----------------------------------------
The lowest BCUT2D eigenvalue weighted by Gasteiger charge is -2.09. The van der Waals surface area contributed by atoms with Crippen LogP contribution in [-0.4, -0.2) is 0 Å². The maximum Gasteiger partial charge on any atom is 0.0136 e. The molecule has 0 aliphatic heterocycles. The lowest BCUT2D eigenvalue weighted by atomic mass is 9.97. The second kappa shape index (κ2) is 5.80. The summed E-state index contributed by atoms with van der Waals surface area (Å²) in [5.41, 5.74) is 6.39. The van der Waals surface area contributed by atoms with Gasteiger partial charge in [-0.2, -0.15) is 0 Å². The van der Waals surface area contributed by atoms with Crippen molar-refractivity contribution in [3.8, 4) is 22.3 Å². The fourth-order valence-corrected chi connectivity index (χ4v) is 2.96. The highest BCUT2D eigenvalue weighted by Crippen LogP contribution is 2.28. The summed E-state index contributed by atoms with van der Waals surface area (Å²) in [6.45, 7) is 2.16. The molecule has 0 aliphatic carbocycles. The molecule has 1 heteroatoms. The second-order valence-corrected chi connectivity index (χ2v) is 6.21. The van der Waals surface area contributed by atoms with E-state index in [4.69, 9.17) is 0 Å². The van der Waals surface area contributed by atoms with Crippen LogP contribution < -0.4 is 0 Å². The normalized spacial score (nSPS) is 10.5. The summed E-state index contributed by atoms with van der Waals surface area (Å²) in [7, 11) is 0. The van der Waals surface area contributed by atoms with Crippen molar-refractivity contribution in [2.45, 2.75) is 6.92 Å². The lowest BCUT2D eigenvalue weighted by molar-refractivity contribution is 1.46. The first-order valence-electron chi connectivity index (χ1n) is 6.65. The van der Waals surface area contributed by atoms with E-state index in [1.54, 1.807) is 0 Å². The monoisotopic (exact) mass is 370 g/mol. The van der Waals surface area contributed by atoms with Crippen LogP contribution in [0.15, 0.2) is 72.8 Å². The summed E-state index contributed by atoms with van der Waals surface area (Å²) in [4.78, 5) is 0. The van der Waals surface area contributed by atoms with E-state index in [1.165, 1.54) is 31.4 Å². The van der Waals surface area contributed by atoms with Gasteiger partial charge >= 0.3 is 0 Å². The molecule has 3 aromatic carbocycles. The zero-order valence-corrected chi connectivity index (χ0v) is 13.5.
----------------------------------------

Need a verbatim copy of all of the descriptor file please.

The lowest BCUT2D eigenvalue weighted by Gasteiger charge is -2.09. The van der Waals surface area contributed by atoms with Crippen LogP contribution in [-0.4, -0.2) is 0 Å². The maximum Gasteiger partial charge on any atom is 0.0136 e. The molecule has 0 aliphatic heterocycles. The lowest BCUT2D eigenvalue weighted by atomic mass is 9.97. The second kappa shape index (κ2) is 5.80. The summed E-state index contributed by atoms with van der Waals surface area (Å²) in [5.41, 5.74) is 6.39. The van der Waals surface area contributed by atoms with Gasteiger partial charge in [-0.2, -0.15) is 0 Å². The van der Waals surface area contributed by atoms with Crippen molar-refractivity contribution in [3.8, 4) is 22.3 Å². The fourth-order valence-corrected chi connectivity index (χ4v) is 2.96. The highest BCUT2D eigenvalue weighted by Crippen LogP contribution is 2.28. The summed E-state index contributed by atoms with van der Waals surface area (Å²) in [6.45, 7) is 2.16. The molecule has 0 aliphatic carbocycles. The molecule has 1 heteroatoms. The second-order valence-corrected chi connectivity index (χ2v) is 6.21. The van der Waals surface area contributed by atoms with E-state index in [4.69, 9.17) is 0 Å². The van der Waals surface area contributed by atoms with Crippen LogP contribution < -0.4 is 0 Å². The normalized spacial score (nSPS) is 10.5. The summed E-state index contributed by atoms with van der Waals surface area (Å²) in [7, 11) is 0. The van der Waals surface area contributed by atoms with Crippen molar-refractivity contribution in [2.45, 2.75) is 6.92 Å². The lowest BCUT2D eigenvalue weighted by molar-refractivity contribution is 1.46. The first-order valence-electron chi connectivity index (χ1n) is 6.65. The van der Waals surface area contributed by atoms with E-state index in [1.54, 1.807) is 0 Å². The monoisotopic (exact) mass is 370 g/mol. The van der Waals surface area contributed by atoms with Crippen LogP contribution in [0.15, 0.2) is 72.8 Å². The summed E-state index contributed by atoms with van der Waals surface area (Å²) in [4.78, 5) is 0. The van der Waals surface area contributed by atoms with E-state index in [1.165, 1.54) is 31.4 Å². The van der Waals surface area contributed by atoms with Gasteiger partial charge >= 0.3 is 0 Å². The molecule has 3 aromatic carbocycles. The zero-order valence-corrected chi connectivity index (χ0v) is 13.5.